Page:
The ramps 33 are designed to provide a measurement of pressure differential when the flow of fluid is to the left, or in the direction of the arrow 50 in FIGURE 3 of the drawings. The ramps 23 are designed to provide a measure of pressure differential when the flow of fluid is to the right, or in the direction of the arrow 51 in FIG- URE 3 of the drawings.

In the arrangement illustrated, the ramps are of a uniform thickness and extend radially inwardly from the surface of the ring 40. If desired, the ramps could be partially frusto-conical in shape. The ramps are of sufiicient height to penetrate the boundary layer of fluid flowing through the pipe. It is possible to use a single ramp to measure the flow in either direction, but it is usually pref erable to provide a series of angularly spaced ramps and to provide an average reading therebetween.

The grooves 37 and 39 are provided with piezometer passages 52 and 53 which are designed for connection with piezometer tubes to provide a reading of the pressure differential.

In accordance with the Patent Office statutes, I have described the principles of construction and operation of Ring-Type Flow Meter, and while I have endeavored to set forth the best embodiment thereof, I desire to have it understood that changes may be made within the scope of the accompanying claims without departing from the spirit of my invention.

I claim:

1. A ring-type flow meter adapted to be inserted in a pipeline and including:

a ring body,

a pressure generator form mounted on said ring to extend through the boundary layer thereof,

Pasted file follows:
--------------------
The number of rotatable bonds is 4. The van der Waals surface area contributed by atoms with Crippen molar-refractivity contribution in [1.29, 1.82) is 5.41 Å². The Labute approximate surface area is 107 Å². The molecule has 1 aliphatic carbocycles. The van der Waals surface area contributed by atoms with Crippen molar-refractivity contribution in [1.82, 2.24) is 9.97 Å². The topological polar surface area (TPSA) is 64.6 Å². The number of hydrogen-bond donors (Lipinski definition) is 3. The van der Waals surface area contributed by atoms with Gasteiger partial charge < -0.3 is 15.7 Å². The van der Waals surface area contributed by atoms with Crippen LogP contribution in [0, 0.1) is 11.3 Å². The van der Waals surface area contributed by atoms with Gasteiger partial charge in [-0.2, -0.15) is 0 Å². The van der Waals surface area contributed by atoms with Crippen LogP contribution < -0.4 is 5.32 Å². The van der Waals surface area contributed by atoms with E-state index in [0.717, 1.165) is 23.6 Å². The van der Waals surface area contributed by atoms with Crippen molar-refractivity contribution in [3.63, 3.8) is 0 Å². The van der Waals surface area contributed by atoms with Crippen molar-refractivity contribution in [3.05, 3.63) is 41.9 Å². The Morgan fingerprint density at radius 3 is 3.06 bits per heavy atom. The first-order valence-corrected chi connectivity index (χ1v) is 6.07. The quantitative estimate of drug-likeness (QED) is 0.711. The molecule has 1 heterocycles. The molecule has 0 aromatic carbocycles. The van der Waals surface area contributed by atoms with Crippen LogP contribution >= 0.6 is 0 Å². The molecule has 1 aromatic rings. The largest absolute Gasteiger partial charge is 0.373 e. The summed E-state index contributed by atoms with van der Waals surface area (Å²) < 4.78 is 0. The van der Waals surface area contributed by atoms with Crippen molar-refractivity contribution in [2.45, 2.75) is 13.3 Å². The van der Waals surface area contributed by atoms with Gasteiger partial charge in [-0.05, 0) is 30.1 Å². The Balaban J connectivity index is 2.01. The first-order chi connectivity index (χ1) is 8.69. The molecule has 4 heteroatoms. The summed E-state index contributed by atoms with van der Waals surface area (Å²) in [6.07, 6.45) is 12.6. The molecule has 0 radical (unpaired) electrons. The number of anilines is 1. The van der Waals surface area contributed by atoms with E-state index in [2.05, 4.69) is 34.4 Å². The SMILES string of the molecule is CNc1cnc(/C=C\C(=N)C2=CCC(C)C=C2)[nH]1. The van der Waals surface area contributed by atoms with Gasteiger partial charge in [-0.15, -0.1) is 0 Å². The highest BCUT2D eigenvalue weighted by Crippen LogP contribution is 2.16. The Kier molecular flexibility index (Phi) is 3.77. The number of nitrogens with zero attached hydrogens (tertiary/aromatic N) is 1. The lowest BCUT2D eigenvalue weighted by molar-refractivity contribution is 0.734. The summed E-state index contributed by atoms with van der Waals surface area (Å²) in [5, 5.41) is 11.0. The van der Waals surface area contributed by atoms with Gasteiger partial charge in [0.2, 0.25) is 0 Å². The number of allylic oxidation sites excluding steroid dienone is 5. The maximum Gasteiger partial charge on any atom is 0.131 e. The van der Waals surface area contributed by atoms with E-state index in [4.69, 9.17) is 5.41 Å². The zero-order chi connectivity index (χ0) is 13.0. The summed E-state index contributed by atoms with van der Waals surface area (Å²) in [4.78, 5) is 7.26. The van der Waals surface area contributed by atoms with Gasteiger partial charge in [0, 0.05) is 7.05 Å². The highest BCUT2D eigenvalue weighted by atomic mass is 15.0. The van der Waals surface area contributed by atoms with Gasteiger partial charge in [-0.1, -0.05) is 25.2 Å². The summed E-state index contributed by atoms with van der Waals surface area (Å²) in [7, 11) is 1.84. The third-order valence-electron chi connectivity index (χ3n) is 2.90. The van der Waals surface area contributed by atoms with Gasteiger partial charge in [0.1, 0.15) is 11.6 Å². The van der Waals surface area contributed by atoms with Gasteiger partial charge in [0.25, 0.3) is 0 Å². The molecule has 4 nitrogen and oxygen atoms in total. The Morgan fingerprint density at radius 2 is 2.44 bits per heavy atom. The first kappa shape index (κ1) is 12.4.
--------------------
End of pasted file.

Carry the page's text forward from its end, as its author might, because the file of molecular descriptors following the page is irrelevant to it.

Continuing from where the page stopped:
said form being of generally trapezoidal outline and providing a relatively small upstream side, a relatively larger downstream side substantially parallel to said upstream side, and a ramp side which is inclined inwardly and downstream to be subject to a part of the pressure of fluid flowing downstream, a piezometer passage communicating with the upstream side of said form,

said form having parallel opposite sides which are in right angular relation to said previously mentioned sides and parallel to the axis of said ring body.

2. A ring-type flow meter adapted to be inserted in a pipeline and including:

a ring body,

a pressure generator form mounted on said ring to extend through the boundary layer thereof,

said form being of generally trapezoidal outline and providing a relatively small upstream side, a relatively larger downstream side substantially parallel to said upstream side, and a ramp side which is inclined inwardly and downstream to be subject to a part of the pressure of fluid flowing downstream, a piezometer passage communicating with the upstream side of said form,

a second piezometer passage communicating with the downstream side of said form,

said form being narrow in width relative to the inner circumference of said ring body, and including a second pressure generating form facing in the opposite direction from the first form so that said larger side thereof is upstream from the smaller side thereof, said second form being spaced angularly about the circumference of said ring from said first form.

3. A ring-type flow meter adapted to be inserted in a pipeline and including:

a ring body,

a pressure generator form mounted on said ring to extend through the boundary layer thereof,

said form being of generally trapezoidal outline and providing a relatively small upstream side, a relatively larger downstream side substantially parallel to said upstream side, and a ramp side which is inclined inwardly and downstream to be subject to a part of the pressure of fluid flowing downstream, a

5 piezometer passage communicating with the upstream side of said form,